DANCE OF LOVE: the stars of Australian ballet are partners on stage and in life
Chengwu Guo lifts Ako Kondo high above his head, holding her effortlessly aloft. “Does my tutu cover your face?” Ako asks her partner in ballet and life, as the camera clicks away. “Well, you could move your arm,” Chengwu (known as Chen) jests, “but I’m used to sacri cing myself for you.”
“Got it,” the photographer announces, and Ako, 27, lands with the dainty ease of a cat. Chen, who is 29, kisses his wife gently. It’s plain to see why this couple is an Australian Ballet sensation (the newlyweds have dazzled together in Don Quixote, Cinderella and Swan Lake) and it’s plain to see they’re hopelessly in love.
It was sweet serendipity, and a lot of hard work, that brought the pair together. Both had travelled from their home countries on scholarships to study at the Australian Ballet School. Chen hails from a remote rural village, Iujiang, in China. After starting out as a gymnast at three and switching to dance at seven, he landed a ercely contested place at the Beijing Dance Academy, of Mao’s Last Dancer fame. At 16, he came second in the prestigious Prix de Lausanne competition and was offered a choice of ve international scholarships. He chose Australia. Ako’s journey also began at three, when she joined a local ballet school in Nagoya City in Japan. She won a coveted scholarship at the Youth American Grand Prix, which sent her on to the Australia Ballet School.
The couple rst met in 2008, when Ako was still at school and Chen was a newly minted member of the Australian Ballet Company. But it wasn’t until 2010 that Chen convinced Ako to join him for a bowl of ramen and an anime movie, and the two became inseparable. In 2013, they danced Don Quixote for the rst time.
“Most ballet stories are love stories, which helps,” Ako says. “It is very natural for me to act as though I’m in love with Chen on stage because I am in love with him ... We are so comfortable and trusting of each other and I think that shows in our performances. I know he will never drop me, so I push myself harder with that reassurance.”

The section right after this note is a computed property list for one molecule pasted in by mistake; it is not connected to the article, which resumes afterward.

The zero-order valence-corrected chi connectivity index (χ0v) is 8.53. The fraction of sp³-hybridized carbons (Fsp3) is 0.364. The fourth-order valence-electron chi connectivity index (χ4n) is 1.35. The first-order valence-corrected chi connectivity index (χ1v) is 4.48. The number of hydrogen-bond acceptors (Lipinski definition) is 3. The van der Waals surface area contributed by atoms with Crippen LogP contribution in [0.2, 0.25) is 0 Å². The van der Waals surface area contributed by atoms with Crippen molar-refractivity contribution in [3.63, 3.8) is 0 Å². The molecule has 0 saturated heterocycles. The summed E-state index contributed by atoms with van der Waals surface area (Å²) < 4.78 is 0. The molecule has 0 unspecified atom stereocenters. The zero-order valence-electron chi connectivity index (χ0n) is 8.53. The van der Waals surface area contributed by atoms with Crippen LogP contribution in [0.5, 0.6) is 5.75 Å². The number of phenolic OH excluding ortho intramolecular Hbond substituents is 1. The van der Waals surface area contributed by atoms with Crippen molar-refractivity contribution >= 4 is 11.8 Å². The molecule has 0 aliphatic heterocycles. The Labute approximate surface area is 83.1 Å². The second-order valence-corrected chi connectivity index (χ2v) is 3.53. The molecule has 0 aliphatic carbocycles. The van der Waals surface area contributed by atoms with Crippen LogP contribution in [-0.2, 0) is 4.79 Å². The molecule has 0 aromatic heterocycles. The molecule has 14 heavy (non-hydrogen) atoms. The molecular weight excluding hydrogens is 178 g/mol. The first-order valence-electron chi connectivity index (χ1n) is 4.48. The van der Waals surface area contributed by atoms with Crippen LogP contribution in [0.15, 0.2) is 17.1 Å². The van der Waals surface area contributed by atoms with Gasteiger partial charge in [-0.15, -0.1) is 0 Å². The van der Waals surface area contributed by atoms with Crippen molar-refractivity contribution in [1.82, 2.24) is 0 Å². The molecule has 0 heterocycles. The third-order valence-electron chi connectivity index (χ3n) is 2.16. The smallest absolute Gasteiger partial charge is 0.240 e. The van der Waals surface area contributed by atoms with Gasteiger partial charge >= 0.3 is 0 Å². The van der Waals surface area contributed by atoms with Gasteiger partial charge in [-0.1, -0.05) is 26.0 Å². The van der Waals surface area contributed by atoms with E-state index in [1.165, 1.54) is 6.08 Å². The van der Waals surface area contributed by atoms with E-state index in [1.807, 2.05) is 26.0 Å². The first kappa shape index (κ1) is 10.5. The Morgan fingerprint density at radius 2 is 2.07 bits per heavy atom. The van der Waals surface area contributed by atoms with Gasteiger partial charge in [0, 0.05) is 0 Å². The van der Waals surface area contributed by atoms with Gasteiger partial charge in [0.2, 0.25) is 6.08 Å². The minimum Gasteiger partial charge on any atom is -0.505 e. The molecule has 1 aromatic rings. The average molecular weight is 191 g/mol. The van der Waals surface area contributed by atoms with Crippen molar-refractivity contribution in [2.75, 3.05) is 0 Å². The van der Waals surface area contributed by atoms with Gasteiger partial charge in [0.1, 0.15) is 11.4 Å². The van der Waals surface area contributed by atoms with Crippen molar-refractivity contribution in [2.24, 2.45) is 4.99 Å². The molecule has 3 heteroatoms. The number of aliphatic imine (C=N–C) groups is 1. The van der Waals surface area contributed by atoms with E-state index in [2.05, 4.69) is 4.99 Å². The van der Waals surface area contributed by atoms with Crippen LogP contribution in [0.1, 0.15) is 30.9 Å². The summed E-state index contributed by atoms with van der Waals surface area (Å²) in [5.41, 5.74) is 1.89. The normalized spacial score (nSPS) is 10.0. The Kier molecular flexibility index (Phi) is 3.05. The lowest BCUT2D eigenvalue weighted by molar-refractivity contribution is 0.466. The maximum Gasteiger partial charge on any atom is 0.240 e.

“Oh no, I would never drop her,” Chen adds sweetly. “I am 100 per cent focused on her always.”
After a few years of blissful co-habitation (with their beloved dogs, Thai poodles Ted and Choc) Chen woke up one cold and rainy Melbourne morning and suggested the couple take a walk with the dogs around Albert Park.
“I thought it was really weird,” Ako laughs, “because I’m usually the one who has to convince Chen to do such things. And this day was horrible, with really awful weather, so I said, ‘let’s stay inside in the warm,’ but he kept insisting.”
Finally Chen coaxed Ako to the park. “I placed the ring in Choc’s jacket, then told him to run to mummy,” he says gleefully. Just as he arrived at Ako’s feet, the ring box toppled out.
Their wedding in January began with a big family reception in Chen’s home town in China. “I have literally hundreds of relatives,” Chen says.
“Seemed more like thousands on the day,” Ako adds with a giggle.
The ceremony took place in Ako’s home in Japan for largely sartorial reasons. “I wanted to wear a hakama [male version of the traditional kimono],” Chen says. “I wanted to feel like a samurai. It’s an incredibly powerful feeling, dressing that way.” Ako, too, wanted a traditional wedding, and her elaborate kimono was a highlight of her day.
While Ako and Chen look forward to adding to their family with human children one day, it will be a matter of nding time in their rigorous schedules. They currently perform 200 shows a year, and practise for hours every day. There is a tour of China and a season of Cinderella at the Sydney Opera House ahead for the busy duo. Oh, and one last shot for The Weekly’s photographer. This time, Chen sweeps his wife up in his arms and their eyes lock with such intensity we expect to hear spark crackle. But as the photographer adjusts his lens, Guo crosses his eyes playfully and Ako giggles. “Very romantic,” she says, still poised in his arms.
The couple who laugh together will likely last together in their most important dance, life.
Ako Kondo and Chengwu Guo with co-members of the Australian Ballet (from left) Alice Topp, Robyn Begg and Benedicte Bemet at the Regent Theatre in Melbourne.